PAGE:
Drareni received a presidential pardon as part of the regime’s maneuvering ahead of Monday’s hirak anniversary
Rabat – Journalist Khaled Drareni was released from Kolea prison on Friday after receiving a presidential pardon ahead of Algeria’s Hirak anniversary.
The sudden release of Drareni comes as part of rapid political maneuvering by the Algerian regime. Drareni, a journalist who had been jailed for his coverage of the 2019 Algerian Hirak, is one of 56 activists that are set to be released.
Drareni used the occasion of his release to call for the freeing of all prisoners of conscience, saying “we will be free once all prisoners are free.”
Drareni was possibly the most well-known case of Algeria’s repressive measures towards journalists and government critics. For the two years following the protest movement’s emergence, Algeria’s authorities have been jailing people for as little as public comments on social media.
After two years of repression and economic hardship, Algeria’s President Abdelmadjid Tebboune is trying to present himself as a champion of the Hirak in the week ahead of its February 22 anniversary. In a televised address this week, Tebboune bemoaned the country’s parliament as corrupt and indicated he would purge ministers from his cabinet.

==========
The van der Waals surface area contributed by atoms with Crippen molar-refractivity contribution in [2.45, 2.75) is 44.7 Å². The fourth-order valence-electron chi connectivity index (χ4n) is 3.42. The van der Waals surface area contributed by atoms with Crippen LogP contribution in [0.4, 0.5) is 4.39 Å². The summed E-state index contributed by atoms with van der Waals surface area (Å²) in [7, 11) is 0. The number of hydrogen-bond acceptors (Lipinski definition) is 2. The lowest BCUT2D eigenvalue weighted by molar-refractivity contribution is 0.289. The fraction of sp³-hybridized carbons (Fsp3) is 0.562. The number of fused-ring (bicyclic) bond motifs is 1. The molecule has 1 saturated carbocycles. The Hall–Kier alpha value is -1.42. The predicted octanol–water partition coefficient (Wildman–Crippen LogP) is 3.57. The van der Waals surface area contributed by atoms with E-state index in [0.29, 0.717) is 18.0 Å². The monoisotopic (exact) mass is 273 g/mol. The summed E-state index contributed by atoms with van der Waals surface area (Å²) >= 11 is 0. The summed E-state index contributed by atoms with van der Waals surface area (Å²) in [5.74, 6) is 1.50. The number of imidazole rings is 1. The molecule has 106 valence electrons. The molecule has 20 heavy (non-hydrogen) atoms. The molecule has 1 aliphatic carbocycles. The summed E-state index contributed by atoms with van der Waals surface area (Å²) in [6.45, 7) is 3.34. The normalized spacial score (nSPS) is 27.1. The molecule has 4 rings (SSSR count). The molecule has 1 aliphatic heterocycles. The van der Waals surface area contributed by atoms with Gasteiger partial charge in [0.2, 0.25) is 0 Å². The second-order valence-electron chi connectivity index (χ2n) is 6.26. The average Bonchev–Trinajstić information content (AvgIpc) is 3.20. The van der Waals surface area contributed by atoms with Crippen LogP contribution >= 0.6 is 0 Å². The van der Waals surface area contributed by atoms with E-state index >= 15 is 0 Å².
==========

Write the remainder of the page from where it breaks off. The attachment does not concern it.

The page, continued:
Shifting blame, diverting attention
Tebboune appears to be trying to shift blame for Algeria’s concurrent crises on ministers and the country’s bouteflika-era parliament.
To calm tempers ahead of the Hirak anniversary, the president has come out as a critic of the government and lower house of parliament and vowed to remove any minister who “in our opinion and from the point of view of the citizens, recorded shortcomings in the resolution of the problems.”
The release of nearly 60 journalists and critics of the regime comes as part of President Tebboune’s PR moves despite these critics having been jailed by his government in the first place.
The political games of the Algerian regime are not uncommon. Tebboune also performed similar machinations ahead of the country’s 2020 constitutional referendum, when he suddenly jailed known Bouteflika associates ahead of the poll.
But few Algerians fell for Tebboune’s gesture in November 2020; over three quarters of the population boycotted the referendum.
Whether Tebboune can divert attention away from his role in Algeria’s crises remains to be seen. As a backup, the government is deploying security forces across Algiers and tightening surveillance as Monday’s Hirak anniversary approaches.